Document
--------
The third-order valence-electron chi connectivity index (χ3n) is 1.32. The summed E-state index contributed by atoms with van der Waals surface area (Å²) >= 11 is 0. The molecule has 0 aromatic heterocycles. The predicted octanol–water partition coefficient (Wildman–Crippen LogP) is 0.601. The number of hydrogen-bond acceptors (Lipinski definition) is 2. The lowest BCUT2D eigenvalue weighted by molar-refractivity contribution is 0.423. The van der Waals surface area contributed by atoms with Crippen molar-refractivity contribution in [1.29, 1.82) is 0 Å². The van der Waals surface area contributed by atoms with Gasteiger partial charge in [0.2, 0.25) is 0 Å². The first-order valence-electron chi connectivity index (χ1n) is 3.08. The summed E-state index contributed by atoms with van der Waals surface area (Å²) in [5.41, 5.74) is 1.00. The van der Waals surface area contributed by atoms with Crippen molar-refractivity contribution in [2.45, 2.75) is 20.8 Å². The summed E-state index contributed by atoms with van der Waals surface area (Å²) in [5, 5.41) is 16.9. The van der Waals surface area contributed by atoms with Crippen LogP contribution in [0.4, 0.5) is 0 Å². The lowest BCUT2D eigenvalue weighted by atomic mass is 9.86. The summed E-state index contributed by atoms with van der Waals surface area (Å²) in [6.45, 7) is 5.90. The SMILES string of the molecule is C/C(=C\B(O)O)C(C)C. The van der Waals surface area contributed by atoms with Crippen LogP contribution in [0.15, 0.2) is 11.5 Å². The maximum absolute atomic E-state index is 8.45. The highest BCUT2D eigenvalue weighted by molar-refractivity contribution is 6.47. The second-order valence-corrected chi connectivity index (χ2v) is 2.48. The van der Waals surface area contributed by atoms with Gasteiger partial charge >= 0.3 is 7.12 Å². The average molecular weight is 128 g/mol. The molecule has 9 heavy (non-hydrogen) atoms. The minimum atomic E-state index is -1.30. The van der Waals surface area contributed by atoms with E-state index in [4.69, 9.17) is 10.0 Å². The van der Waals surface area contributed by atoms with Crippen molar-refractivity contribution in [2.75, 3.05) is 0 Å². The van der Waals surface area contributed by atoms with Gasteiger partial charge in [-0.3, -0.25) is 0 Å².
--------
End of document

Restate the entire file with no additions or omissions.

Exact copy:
The third-order valence-electron chi connectivity index (χ3n) is 1.32. The summed E-state index contributed by atoms with van der Waals surface area (Å²) >= 11 is 0. The molecule has 0 aromatic heterocycles. The predicted octanol–water partition coefficient (Wildman–Crippen LogP) is 0.601. The number of hydrogen-bond acceptors (Lipinski definition) is 2. The lowest BCUT2D eigenvalue weighted by molar-refractivity contribution is 0.423. The van der Waals surface area contributed by atoms with Crippen molar-refractivity contribution in [1.29, 1.82) is 0 Å². The van der Waals surface area contributed by atoms with Gasteiger partial charge in [0.2, 0.25) is 0 Å². The first-order valence-electron chi connectivity index (χ1n) is 3.08. The summed E-state index contributed by atoms with van der Waals surface area (Å²) in [5.41, 5.74) is 1.00. The van der Waals surface area contributed by atoms with Crippen molar-refractivity contribution in [2.45, 2.75) is 20.8 Å². The summed E-state index contributed by atoms with van der Waals surface area (Å²) in [5, 5.41) is 16.9. The van der Waals surface area contributed by atoms with Crippen LogP contribution in [0.4, 0.5) is 0 Å². The lowest BCUT2D eigenvalue weighted by atomic mass is 9.86. The summed E-state index contributed by atoms with van der Waals surface area (Å²) in [6.45, 7) is 5.90. The SMILES string of the molecule is C/C(=C\B(O)O)C(C)C. The van der Waals surface area contributed by atoms with Crippen LogP contribution in [0.15, 0.2) is 11.5 Å². The maximum absolute atomic E-state index is 8.45. The highest BCUT2D eigenvalue weighted by molar-refractivity contribution is 6.47. The second-order valence-corrected chi connectivity index (χ2v) is 2.48. The van der Waals surface area contributed by atoms with Gasteiger partial charge >= 0.3 is 7.12 Å². The average molecular weight is 128 g/mol. The molecule has 9 heavy (non-hydrogen) atoms. The minimum atomic E-state index is -1.30. The van der Waals surface area contributed by atoms with E-state index in [4.69, 9.17) is 10.0 Å². The van der Waals surface area contributed by atoms with Crippen molar-refractivity contribution in [2.75, 3.05) is 0 Å². The van der Waals surface area contributed by atoms with Gasteiger partial charge in [-0.3, -0.25) is 0 Å².